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Carnival to Cut Costs and Boost Liquidity Amid Coronavirus Crisis

Carnival takes additional actions to offset the unprecedented impact of the coronavirus, including cutting costs and pursuing $3 billion in liquidity financing.

Embattled cruise operator Carnival Cruise Lines  (CCL) - Get Report on Monday announced it was taking additional actions to offset the unprecedented impact the coronavirus onslaught has had on its business, including cutting costs and pursuing an additional $3 billion in financing to boost liquidity.

The cruise operator, which late last week paused operations across its fleet of ships based in North America through April 9, also said it was unable to provide an earnings forecast, though does expect to post an operating loss for its fiscal year ending Nov. 30.

In a statement, the company said ongoing effects of the coronavirus on its operations and global bookings will have “a material impact” on its financial results and liquidity. On Friday, the company provided notice to its lenders to borrow approximately $3 billion under its facility agreement for a period of six months.

"While Carnival has not had a diagnosed case linked to our operation, we realize this situation is bigger than the cruise industry and we will continue to do our part to support public officials to manage and contain this unprecedented public health challenge," the cruise line said in a statement last week.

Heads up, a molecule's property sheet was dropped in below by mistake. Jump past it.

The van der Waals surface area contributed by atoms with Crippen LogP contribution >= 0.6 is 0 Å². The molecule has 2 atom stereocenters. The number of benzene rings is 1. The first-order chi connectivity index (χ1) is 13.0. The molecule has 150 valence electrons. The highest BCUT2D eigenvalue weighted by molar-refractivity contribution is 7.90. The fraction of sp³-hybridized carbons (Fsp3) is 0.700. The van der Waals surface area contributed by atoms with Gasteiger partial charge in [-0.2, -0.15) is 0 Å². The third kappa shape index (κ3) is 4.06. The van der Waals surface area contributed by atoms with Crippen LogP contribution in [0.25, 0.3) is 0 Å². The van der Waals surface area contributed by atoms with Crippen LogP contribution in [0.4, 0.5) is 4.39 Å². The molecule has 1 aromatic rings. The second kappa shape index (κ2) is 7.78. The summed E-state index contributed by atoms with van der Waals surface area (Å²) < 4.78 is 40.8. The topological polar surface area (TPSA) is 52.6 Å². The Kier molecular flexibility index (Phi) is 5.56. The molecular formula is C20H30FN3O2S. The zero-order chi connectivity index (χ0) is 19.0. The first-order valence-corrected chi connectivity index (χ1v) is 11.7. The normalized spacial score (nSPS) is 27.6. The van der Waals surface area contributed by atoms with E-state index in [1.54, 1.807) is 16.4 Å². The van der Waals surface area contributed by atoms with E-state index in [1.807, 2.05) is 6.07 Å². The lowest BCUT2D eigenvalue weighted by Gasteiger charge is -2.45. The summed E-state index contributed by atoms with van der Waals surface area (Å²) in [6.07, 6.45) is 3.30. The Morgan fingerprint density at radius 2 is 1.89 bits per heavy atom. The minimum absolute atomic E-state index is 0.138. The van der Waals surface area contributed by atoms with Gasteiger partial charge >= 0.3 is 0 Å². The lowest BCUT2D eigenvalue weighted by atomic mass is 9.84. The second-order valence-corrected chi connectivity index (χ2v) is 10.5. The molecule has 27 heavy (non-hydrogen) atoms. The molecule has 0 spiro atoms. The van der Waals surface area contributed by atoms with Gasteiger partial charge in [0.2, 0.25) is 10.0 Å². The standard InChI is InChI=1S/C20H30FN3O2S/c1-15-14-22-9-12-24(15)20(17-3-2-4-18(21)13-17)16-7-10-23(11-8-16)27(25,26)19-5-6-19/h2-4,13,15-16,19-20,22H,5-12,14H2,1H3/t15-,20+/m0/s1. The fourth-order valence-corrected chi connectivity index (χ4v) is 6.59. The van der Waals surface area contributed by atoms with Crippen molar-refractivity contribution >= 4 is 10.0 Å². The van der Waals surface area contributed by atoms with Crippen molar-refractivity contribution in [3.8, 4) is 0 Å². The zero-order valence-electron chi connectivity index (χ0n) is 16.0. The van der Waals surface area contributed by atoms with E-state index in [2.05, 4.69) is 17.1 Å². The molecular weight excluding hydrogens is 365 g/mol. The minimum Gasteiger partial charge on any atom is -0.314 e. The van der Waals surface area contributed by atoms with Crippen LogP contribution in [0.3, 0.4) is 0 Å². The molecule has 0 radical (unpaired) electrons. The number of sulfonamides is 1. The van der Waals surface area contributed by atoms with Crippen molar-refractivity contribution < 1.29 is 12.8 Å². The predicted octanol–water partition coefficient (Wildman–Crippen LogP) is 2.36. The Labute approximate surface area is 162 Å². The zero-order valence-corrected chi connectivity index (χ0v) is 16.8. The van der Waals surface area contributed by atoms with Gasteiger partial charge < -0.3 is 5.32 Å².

Carnival operates the Diamond Princess, where dozens of passengers became infected with Covid-19 when it docked in Japan in January. That ship was quarantined for two weeks.

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Two Japanese passengers who were quarantined on the Diamond Princess cruise ship in Yokohama died from the virus.

In early March, a second Carnival cruise ship, the Grand Princess, was locked down after a former passenger died from the coronavirus.

Health officials in Placer County, California, said that an unnamed 71-year-old man who traveled on the Grand Princess in February from San Francisco to Mexico died from the respiratory disease. He was the first person to die from the illness in California.

That ship eventually docked in Oakland, Calif., with passengers being screened and quarantined.

Shares of Carnival were down 11% at $15.65 on Monday.